A scientific committee, comprised of Xavier Brisbois (psycho-sociologist), Boris Descarrega (socio-economist), Vincent Kaufmann (sociologist), Alexandre Rigal (sociologist) and Lolita Rubens (psycho-sociologist) followed the project alongside the Mobile Lives Forum.

II. Key research findings

The qualitative survey allowed the Mobile Lives Forum to deepen its understanding of the aspirations formulated during the quantitative survey, and in particular to clarify the meaning of “slowing down” and “living locally.” However, care must be taken in interpreting the results: while the survey allowed us to question various socio-demographic profiles and geographical situations, graduates of higher education institutions were strongly overrepresented among the respondents (to the detriment of non-graduates). Thus, in general, academic qualifications are a key variable in terms of behavior and attitudes.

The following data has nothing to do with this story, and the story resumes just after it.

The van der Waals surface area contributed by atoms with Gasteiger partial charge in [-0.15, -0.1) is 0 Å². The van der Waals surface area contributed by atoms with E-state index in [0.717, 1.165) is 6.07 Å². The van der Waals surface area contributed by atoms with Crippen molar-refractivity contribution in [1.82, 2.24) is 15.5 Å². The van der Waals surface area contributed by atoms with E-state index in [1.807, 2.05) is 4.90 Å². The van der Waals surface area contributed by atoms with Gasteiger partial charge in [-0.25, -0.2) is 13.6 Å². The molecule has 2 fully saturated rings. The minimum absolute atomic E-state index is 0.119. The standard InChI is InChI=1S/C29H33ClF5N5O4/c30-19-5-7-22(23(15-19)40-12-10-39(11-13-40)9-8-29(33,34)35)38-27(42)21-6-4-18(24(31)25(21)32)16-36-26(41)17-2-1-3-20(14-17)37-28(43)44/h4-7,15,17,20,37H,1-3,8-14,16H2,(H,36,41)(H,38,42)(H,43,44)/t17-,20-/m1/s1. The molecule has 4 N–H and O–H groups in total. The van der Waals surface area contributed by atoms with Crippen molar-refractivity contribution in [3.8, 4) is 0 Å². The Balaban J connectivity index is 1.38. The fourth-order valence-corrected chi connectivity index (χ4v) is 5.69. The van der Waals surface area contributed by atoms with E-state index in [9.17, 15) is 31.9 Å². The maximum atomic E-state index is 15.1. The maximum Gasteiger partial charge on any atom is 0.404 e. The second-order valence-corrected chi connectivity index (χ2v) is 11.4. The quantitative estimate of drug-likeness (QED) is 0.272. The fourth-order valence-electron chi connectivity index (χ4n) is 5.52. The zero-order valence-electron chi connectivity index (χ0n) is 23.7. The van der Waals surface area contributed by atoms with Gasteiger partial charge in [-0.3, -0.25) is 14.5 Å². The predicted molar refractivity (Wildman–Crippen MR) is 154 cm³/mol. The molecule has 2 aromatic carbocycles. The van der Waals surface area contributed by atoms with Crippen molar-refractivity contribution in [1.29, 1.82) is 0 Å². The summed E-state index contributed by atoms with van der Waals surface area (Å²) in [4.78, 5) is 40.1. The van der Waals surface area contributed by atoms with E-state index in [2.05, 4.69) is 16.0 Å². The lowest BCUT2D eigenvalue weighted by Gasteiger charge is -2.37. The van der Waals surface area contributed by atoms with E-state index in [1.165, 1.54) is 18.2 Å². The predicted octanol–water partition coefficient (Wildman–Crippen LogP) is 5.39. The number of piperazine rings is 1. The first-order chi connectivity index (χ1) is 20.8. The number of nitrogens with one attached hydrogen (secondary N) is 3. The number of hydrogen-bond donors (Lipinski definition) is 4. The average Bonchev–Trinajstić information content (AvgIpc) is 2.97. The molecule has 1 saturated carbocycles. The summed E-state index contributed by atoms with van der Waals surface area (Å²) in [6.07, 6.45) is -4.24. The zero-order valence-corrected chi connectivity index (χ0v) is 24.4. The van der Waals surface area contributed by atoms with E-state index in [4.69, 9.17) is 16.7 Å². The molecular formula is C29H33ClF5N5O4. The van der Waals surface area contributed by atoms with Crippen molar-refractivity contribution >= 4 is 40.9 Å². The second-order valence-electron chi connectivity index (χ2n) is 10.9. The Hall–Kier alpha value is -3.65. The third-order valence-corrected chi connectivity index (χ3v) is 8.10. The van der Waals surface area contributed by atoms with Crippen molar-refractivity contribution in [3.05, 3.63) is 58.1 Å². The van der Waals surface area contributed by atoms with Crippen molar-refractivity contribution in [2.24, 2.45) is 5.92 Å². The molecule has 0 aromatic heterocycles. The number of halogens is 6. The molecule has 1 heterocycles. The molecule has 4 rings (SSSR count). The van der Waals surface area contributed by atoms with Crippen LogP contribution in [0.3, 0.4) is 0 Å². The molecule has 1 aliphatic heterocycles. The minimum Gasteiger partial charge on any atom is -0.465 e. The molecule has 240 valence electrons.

The interviews revealed strong links between the ideal pace of life, the ideal organization of activities in the territory and ideal daily modes of transportation. We can distinguish two main systems of aspirations in terms of mobility , which can be broken down into several variations: